A diagnosis of dementia, a category of diseases affecting memory and thinking that includes Alzheimer’s disease, can feel overwhelming and upsetting. You might worry that you will lose control over your life and ability to make your own decisions. Fortunately, receiving a diagnosis of dementia or Alzheimer’s does not mean that you cannot execute legal documents or make decisions about plans for your future finances and health care.
People with dementia can execute legal documents to plan for their futures when they have the mental state — or capacity — to do so. Capacity refers to your ability to understand the contents of a legal document, such as a will, and know the consequences of executing it. If you know who your family is, understand your assets, and comprehend your will, you can execute a valid will and plan for the distribution of your estate after your death, provided you understand what you are signing and its effect on your life.
The following can help you in planning where you wish to live, what kind of care you receive, and what happens to your assets if you get severely ill or pass away.
Health Care Power of Attorney
Consider appointing a health care agent to make medical decisions if you become incapacitated. You can name a health care agent using a health care power of attorney, sometimes called a medical power of attorney or a durable power of attorney for health care. Your health care agent can make medical choices if you can no longer do so.
Picking someone you trust, such as a responsible child or spouse, or another family member, can give you peace of mind that they will have your best interests and desires in mind when they make decisions. For instance, dementia patients who prefer receiving in-home care can express this wish to their agent.
In the power of attorney document, you can also state your intentions regarding health care and limit your agent’s capabilities if you wish.
For an added layer of protection, you can also draft an advance directive or living will that states your desires regarding medical treatment if you are unable to communicate with your physician. Your living will can express whether you want treatment to prolong your life.
Financial Power of Attorney
Using a financial power of attorney, known as a power of attorney for property, you can select a trusted individual to handle your financial affairs if your disease progresses such that you can no longer make financial decisions. Your financial agent can manage your money and pay bills on your behalf, but they cannot use your money for themselves.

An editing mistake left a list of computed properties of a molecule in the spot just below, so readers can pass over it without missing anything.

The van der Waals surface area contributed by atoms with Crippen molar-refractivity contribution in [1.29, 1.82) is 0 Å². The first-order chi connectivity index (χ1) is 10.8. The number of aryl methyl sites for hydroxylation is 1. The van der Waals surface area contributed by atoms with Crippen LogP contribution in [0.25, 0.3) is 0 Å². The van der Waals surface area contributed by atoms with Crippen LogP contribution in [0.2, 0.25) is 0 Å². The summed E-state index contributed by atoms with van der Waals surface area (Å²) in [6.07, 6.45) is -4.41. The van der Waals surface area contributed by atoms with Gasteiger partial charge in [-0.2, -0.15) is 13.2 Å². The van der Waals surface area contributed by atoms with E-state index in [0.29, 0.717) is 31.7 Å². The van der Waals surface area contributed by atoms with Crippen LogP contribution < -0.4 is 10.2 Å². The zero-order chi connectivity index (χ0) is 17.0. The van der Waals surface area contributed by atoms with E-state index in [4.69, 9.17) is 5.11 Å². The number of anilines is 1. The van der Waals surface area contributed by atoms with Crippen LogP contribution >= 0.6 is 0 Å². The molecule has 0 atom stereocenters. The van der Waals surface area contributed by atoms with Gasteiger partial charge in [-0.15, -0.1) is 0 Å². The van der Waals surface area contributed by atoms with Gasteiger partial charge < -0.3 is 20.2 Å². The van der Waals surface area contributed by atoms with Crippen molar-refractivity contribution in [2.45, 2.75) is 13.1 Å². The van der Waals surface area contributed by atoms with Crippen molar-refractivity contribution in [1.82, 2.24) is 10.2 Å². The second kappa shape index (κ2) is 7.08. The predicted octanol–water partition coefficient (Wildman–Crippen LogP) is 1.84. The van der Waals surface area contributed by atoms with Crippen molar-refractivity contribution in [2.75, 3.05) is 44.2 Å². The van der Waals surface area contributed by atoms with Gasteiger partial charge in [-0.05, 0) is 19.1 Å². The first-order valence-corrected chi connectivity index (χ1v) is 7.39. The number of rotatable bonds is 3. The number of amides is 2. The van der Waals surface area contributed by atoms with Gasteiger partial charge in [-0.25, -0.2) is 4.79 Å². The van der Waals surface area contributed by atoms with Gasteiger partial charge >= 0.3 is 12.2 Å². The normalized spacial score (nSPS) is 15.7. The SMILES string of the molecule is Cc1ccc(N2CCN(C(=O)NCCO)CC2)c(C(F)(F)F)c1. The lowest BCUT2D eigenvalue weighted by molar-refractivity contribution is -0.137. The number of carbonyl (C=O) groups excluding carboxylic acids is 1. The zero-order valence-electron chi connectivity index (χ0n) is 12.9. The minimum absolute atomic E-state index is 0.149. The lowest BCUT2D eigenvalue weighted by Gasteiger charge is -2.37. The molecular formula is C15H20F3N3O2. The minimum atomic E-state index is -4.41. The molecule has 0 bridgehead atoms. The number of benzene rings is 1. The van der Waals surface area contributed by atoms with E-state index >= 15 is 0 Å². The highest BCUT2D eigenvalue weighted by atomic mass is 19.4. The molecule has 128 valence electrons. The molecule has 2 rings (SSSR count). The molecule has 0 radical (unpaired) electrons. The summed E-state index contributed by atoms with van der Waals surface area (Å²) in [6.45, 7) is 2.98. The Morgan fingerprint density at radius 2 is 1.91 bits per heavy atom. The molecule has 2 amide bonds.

In the power of attorney for property document, you can restrict your agent’s powers. For instance, a person might specify that the agent can manage personal accounts, but not sell the family home.
Long-Term Care Planning
After a dementia diagnosis, consider whether you would like to receive long-term care at home or in a facility, and whether you intend to apply for Medicaid or long-term care insurance. If you want to apply for Medicaid, you might need to prepare your finances to become eligible.
Last Will and Testament
Making a last will and testament, also known as a will, can help ensure your assets go to your family and friends when you pass away. You can determine how much of your money each beneficiary will receive and make bequests to individuals. For example, if you have items of sentimental value, you can leave them to specific people. Without a will, your assets will transfer to your heirs according to the law in your state.
Meet with you attorney to discuss your plans for your future. For additional support and to learn more about Alzheimer’s disease and related disorders, reach out to your local Alzheimer’s Association chapter.
Contact a certified elder law attorney(*), such as Linda Strohschein and her team at Strohschein Law Group for assistance with Long-Term Care Planning if you or a loved one have a dementia diagnosis. To set up an appointment, contact Strohschein Law Group at 630-300-0627.
This information provided by Strohschein Law Group is general in nature and is not intended to be legal advice, nor does it constitute a legal relationship. Please consult an attorney for advice regarding your individual situation.
(*) The Supreme Court of Illinois does not recognize certifications of specialties in the practice of law and the CELA designation is not a requirement to practice law in Illinois.